Advent a Time for Spiritual & Emotional Preparation for Christmas
An Opportunity to Reflect and Enjoy the Christmas Season
Christmas is a widely anticipated holiday. We look forward to it as a day where we get together and celebrate with family and friends.
While Christmas itself is a single day, December 25th, there is also the Christmas Season or period leading up to and with festivities continuing an additional week to New Year's Day on January 1st.
The modern secular Christmas season begins with a shopping frenzy on Black Friday, the day after Thanksgiving (or, more recently, immediately after Thanksgiving dinner).
For many people the frenzied shopping and preparation continues up to, and sometimes including, Christmas Day.
But Christmas doesn't have to be this hectic. Christmas is a spiritual as well as secular holiday and by observing the spiritual as well as the secular we have a means of slowing down and taking time to enjoy both the spiritual and secular aspects of the holiday.
Take Time to Relax and Enjoy Christmas
Advent is the period observed in the weeks before Christians as a time to to prepare spiritually for Christmas.
While Advent is primarily observed in the Roman Catholic, Anglican and Orthodox Churches, anyone can take advantage of its traditions to slow down and enjoy the spiritual along with the secular aspects of the Christmas Season.
The first day of Advent, which is always on a Sunday, is the start of the spiritual countdown to Christmas. This first Sunday of Advent tends to follow, within a week, or less the secular countdown of shopping days until Christmas. In America, the secular countdown unofficially begins the day after Thanksgiving.
Throughout history, Christmas has always been celebrated with both religious and secular elements.
People go to church on Christmas or Christmas eve and then come home to celebrate by feasting and gift giving with family and friends.
The practice of setting aside certain days of the year for the purpose of rejuvenating mind, body and spirit is an ancient one that has always been associated with religion.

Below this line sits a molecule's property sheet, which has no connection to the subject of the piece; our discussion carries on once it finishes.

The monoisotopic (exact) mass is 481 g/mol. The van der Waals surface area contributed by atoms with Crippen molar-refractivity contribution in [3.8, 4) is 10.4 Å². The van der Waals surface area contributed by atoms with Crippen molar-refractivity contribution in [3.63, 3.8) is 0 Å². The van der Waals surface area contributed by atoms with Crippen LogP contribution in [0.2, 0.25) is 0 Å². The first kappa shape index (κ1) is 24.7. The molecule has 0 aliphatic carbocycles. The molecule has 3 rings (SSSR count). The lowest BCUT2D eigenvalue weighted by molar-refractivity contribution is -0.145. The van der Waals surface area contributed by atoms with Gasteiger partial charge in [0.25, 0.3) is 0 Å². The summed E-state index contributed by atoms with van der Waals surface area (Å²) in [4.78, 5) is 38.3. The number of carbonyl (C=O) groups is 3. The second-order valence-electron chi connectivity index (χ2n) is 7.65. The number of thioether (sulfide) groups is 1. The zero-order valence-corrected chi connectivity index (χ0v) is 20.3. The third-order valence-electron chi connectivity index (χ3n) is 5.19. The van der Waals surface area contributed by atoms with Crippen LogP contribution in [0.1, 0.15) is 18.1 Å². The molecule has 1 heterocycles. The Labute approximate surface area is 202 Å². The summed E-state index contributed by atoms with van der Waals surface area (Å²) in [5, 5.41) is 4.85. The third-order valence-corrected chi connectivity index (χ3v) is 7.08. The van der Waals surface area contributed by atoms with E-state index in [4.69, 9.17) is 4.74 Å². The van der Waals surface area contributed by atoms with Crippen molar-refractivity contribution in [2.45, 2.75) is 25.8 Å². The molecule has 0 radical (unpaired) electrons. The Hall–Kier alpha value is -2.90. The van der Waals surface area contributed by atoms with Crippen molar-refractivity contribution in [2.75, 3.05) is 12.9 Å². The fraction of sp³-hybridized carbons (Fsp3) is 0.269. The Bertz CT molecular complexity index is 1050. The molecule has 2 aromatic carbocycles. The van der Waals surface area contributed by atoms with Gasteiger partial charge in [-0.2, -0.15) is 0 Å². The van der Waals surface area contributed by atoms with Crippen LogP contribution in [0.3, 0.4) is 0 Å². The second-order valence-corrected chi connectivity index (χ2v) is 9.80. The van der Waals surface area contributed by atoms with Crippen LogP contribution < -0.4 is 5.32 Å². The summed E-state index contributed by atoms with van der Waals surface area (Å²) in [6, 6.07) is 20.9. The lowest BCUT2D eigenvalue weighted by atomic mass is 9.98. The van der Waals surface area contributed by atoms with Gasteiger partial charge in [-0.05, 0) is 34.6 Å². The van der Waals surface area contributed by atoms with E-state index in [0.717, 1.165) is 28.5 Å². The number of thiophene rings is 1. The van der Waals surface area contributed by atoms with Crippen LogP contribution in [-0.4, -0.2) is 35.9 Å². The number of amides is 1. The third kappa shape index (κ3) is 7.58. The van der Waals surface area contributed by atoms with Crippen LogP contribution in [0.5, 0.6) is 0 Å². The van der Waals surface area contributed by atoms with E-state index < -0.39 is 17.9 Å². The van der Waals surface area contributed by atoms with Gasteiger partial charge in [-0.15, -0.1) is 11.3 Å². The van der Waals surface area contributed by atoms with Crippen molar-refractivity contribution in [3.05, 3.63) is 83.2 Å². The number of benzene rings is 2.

Our word, holiday is is derived from the words holy day. Holidays and holy days are always days on which people break from their every day work routine and seek to regenerate by doing something different from their every day work routines.
This duality of the worldly and spiritual is described nicely in the Old Testament Book of Deuteronomy's instructions for giving Thanksgiving for the Harvest, found in Chapter 16 verses 1 – 11 which reads in part:
"When you have come into the land which the Lord, your God, is giving you as a heritage, and have occupied it and settled in it, you shall take some first fruits of the various products of the soil which you harvest from the land which the Lord, your God, gives you, and putting them in a basket,you shall go to the place which the Lord, your God, chooses for the dwelling place of his name... [and say] Therefore, I have now brought you the first fruits of the first fruits of the products of the soil which you, O Lord, have given me." And having set them before the Lord, your God, you shall bow down in his presence. Then you and your family, together with the Levite and the aliens who live among you, shall make merry over all these good things which the Lord, your God, has given you.
(Source: The New American Bible, Copyright 1983 by Thomas Nelson, Inc.)
What is Advent?
Christmas is a great and joyous holiday. Unfortunately for many, the stress of shopping, food preparation and party planning leaves them emotionally exhausted and unable to enjoy the true happiness of this holiday.
Advent, provides an ideal counterbalance to the stress of secular preparations.
The secular preparations are important for the material portion of the celebrations but they do little for the emotional and next to nothing to prepare us for the spiritual portion of the holiday.
Advent fills this gap.
The ticking of the shopping clock is a daily reminder of things not yet done and a pressure to push ahead faster causing life to become a blur.
The turning of the pages of the Advent calendar are a call to pause, reflect on our lives and and appreciate the moment with family and friends.
Looking back, it is usually not the food, the parties or even the gifts received in Christmases past that people remember with joy, but, rather the love and companionship they shared with family and friends on those past Christmases.
So, during this season of Advent take a few moments each day to pause and reflect on your life, to say a prayer or mediate.
And, take time to celebrate each day! Spend some time sharing the day with family or friends – watch a movie together, take a friend to lunch, read a story to your children, share a quiet moment with your spouse, etc.
In this way you will get to celebrate and enjoy the entire Christmas season rather than just Christmas Day.
Do you observe Advent?See results without voting
Archbishop of Canterbury Dr Rowan Williams on Advent
© 2006 Chuck Nugent
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